Spinal cord injuries can often include a diagnosis of a herniated disc
You’ve probably heard it called a “slipped disc” or a “ruptured disc” but it is medically referred to as a “herniated disc”. In the many years of our personal injury practice, a herniated disc is one of the frequent types of injuries experienced by our clients. In this article, we’ll describe what it is, its causes, and its treatment.
The spine’s anatomy
You will need to understand the anatomy of the spine in order to understand the nature of a herniated disc. The spine is divided into three major divisions: cervical, thoracic and lumbar spine. Each section is made up of individual bones, called vertebrae, of which you have thirty-three. The spinal column consists of soft, rubbery pads called “discs” that are located in between each of the vertebrae (bones) of your neck and back. They are made up of an outside ring of cartilage, with the center filled with a gel-like substance called the “nucleus”.
The spinal cord, about 18” long, resides within the center of the spinal column, and along with other spinal nerves, act as telephone lines, carrying messages back and forth between your body and spinal cord to control sensation and movement.
Discs, acting like shock absorbers, allow your body to bend and flex.
Definition of a herniated disc
A herniated disc occurs when something causes the center nucleus to push past the outer edge of the disc and back towards the spinal canal. If it presses on nearby nerves, the herniated disc can cause severe pain.
What are the symptoms of a herniated disc?
Many people experience neck and back pain, but that doesn’t necessarily mean they have a herniated disc. Symptoms of a herniated disc can include the following:
Weakness in one or both arms or legs
Arm or leg pain, or tingling, or numbness in one or both arms, legs and/or buttocks
Loss of bladder or bowel control
A burning sensation in the neck, shoulders or arms.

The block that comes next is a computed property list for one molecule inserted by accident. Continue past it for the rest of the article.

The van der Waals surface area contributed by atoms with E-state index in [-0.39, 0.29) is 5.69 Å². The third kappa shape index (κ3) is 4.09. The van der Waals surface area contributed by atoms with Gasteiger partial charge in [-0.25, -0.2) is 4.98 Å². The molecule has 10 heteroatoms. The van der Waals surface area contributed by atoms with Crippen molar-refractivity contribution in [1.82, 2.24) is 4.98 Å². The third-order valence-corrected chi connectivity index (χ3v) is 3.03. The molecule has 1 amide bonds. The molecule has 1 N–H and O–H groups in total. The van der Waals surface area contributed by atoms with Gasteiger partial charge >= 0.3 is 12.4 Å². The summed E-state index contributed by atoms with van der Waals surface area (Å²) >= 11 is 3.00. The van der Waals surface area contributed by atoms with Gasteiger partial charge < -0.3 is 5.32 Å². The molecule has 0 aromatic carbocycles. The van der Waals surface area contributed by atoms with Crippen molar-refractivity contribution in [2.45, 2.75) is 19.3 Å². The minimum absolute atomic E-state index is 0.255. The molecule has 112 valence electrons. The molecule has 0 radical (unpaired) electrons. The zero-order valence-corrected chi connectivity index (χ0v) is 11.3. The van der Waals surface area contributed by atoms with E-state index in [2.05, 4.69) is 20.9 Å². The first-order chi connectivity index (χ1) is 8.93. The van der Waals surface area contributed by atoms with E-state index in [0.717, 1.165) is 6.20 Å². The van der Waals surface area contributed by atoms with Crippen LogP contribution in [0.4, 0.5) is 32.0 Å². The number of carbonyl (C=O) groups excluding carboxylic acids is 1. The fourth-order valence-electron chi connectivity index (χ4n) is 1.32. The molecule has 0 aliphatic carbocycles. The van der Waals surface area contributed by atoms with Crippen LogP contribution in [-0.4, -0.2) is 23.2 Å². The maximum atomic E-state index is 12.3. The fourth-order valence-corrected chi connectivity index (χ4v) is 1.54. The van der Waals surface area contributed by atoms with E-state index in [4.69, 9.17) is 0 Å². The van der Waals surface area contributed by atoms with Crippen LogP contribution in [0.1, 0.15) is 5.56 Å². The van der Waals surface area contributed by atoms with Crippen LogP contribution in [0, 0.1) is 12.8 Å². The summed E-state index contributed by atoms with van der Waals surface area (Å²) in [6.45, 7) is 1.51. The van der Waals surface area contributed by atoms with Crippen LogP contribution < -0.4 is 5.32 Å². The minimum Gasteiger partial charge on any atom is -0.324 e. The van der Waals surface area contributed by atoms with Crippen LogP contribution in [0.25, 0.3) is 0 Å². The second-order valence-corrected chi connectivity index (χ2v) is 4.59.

What are the causes of a herniated disc?
A person can experience a herniated disc by lifting something improperly, lifting something too heavy, smoking, and repetitive activities that are too strenuous. However, most herniated discs are caused by age-related wear and tear called disc degeneration. As you age, your discs become less flexible and more prone to tearing or rupturing with even a minor strain or twist.
When it comes to motor vehicle accidents, it is not uncommon for the victim to suffer from a herniated disc because the sudden jerking movement that frequently occurs in a car crash can put too much stress on the spinal column and cause the disc to rupture.
How to treat a herniated disc
There are both non-surgical and surgical treatments for a herniated disc. Non-surgical treatment is usually very effective and can include rest, over-the-counter pain relievers, anti-inflammatory drugs, muscle relaxers, and a combination of ice and heat. A doctor may also prescribe physical therapy and/or cortisone injections.
Surgical intervention may be needed when a part of the nucleus presses on the nerve(s) in the spinal canal, which can cause not only severe pain, but also loss of function.
If you experience sharp pain or numbness in your back, legs, hands or feet after a car wreck, you should seek immediate medical treatment. If left untreated, the injury could develop into a serious spinal injury that could lead to chronic pain and life-long disability.
If you’ve been injured in a motor vehicle accident, please call us so we can discuss your case. All consultations are free.
If you have any questions about this topic or any other questions related to personal injury law, please call us at 920-725-8464, or toll free at 1-800-529-1552. Our personal injury consultations are always free.
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